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Next up on the test bench is two units from OneOdio: the A70 and A30. Both units are attractively priced with the A70 particularly focused on DJing.

Unboxing the A70 & A30

OneOdio is a company aiming to offer good quality headphones at affordable prices. On test in this review are the A70 Fusion and A30 models. Both can work wireless and wired, and the A30 also has a noise-cancelling function. The A70 is described by OneOdio as DJ headphones, while the A30 model is billed as more general purpose.

Physically, both are constructed mostly of plastic, with a metal inner headband. The plastic causes a bit of clunking in use but feels fairly robust. The earpads are covered in PU leather and have a good amount of cushioning. They sit around the ear rather than on it, giving reasonable acoustic isolation. In terms of comfort, the A70 has the edge, seeming to sit a little more lightly on the head, whereas the A30 has a slight clamping feel after extended use. After all, most DJs will wear them for long sets but general-purpose use doesn’t get such extended use…typically.

OneOdio
A30

Charging the wireless Bluetooth system is done via a USB connection in one of the ear cups, with a stated charge time of 2.5 hours, and a run time of up to 50 hours for the A70, and 20-50 hours for the A30 depending on whether the noise cancelling is being used. So unless you’re doing a 24 hours live stream, the A70 should set you up well in your DJing. Pairing for wireless operation is straightforward to set up with both models. There are also small buttons on one of the ear cups which can be used to send signals over Bluetooth to adjust the volume and skip tracks.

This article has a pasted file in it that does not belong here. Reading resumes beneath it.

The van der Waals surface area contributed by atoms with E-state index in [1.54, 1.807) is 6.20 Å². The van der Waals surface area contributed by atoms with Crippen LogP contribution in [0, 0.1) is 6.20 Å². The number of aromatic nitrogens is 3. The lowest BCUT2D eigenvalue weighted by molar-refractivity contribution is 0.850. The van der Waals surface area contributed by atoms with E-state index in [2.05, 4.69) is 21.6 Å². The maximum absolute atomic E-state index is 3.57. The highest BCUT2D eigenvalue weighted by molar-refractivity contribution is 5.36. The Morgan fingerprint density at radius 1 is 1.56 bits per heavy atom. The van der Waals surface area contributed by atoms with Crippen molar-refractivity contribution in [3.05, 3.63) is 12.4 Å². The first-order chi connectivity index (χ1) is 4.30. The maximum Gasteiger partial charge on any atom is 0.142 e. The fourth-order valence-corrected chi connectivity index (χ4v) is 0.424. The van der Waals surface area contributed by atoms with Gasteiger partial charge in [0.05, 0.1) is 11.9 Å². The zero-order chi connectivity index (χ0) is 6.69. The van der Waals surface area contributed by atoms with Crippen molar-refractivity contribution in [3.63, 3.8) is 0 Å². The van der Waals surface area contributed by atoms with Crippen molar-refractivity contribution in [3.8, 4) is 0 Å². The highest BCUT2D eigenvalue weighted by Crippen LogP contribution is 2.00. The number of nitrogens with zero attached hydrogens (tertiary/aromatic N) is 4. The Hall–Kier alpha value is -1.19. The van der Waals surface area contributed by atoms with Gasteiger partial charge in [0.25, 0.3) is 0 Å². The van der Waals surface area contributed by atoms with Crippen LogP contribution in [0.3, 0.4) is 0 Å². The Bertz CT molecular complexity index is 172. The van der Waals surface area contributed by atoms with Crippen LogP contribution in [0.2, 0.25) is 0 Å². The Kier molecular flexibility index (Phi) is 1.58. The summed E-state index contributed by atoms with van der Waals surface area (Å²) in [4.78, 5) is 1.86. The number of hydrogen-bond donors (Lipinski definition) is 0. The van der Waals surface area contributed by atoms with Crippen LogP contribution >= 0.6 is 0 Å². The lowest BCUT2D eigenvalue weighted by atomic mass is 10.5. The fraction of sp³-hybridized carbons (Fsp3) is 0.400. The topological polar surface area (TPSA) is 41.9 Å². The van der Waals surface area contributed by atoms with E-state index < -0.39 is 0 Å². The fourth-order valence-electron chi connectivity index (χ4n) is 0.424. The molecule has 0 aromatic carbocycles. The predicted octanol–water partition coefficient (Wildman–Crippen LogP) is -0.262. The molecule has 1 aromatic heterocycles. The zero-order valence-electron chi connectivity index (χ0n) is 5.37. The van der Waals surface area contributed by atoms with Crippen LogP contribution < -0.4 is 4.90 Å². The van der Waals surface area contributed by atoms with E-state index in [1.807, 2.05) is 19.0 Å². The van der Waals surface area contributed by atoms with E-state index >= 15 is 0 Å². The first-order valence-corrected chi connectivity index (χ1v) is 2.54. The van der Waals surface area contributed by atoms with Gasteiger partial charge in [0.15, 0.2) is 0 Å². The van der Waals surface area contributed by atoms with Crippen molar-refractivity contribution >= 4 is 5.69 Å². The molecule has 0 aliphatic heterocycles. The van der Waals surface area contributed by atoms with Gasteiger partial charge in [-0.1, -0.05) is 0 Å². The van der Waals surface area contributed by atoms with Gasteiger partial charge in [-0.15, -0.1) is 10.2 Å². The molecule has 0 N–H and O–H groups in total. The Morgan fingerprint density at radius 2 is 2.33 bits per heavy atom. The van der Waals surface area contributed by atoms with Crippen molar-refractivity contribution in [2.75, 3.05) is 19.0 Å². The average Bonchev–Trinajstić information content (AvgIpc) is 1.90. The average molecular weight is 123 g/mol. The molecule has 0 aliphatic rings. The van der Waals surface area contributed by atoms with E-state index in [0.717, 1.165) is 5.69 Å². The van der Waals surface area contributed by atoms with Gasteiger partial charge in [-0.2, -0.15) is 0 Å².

Both models can be folded, and the cables for wired operation are detachable, helping with ease of storage and transportation. (The A70 has a twist-and-lock function for the cable, presumably to prevent DJing accidents; the A30 doesn’t have this.) The earpieces on both models swivel, so could be used one-sided when DJing.

In terms of sound quality, both models have a quoted frequency response of 20 to 20,000 Hz, but in practice they sounded significantly different. Testing them on a variety of dance music, the first impression with the A70 was of bass, and lots of it! If you’re someone who always turns on the bass boost, these might be ideal. The trouble with this approach is that it can overpower the mids, and blur together low end elements such as kick and bass. The A70 also has a pronounced high end, creating a classic ‘smile curve’ response, with the mids recessed. Subjectively, the overall impression felt a little bit like being in a club, with booming bass and cutting highs.

The A30 model was much more balanced tonally. Bass was present but more controlled than the A70. This gave the mids more space to breathe. The highs had clarity without being harsh. Transient response was also good.

We did some A-B comparisons with a pair of Beyerdynamic DT770 Pros. The A30s held up well. The Beyers were more even and neutral in frequency response (and were also more comfortable), but the difference was less than might be expected given that they are more than twice the price of the A30. With the A70, the comparison confirmed their more hyped sound, with the highs and lows pushed forward and the mids more scooped.

Differences between A70 and A30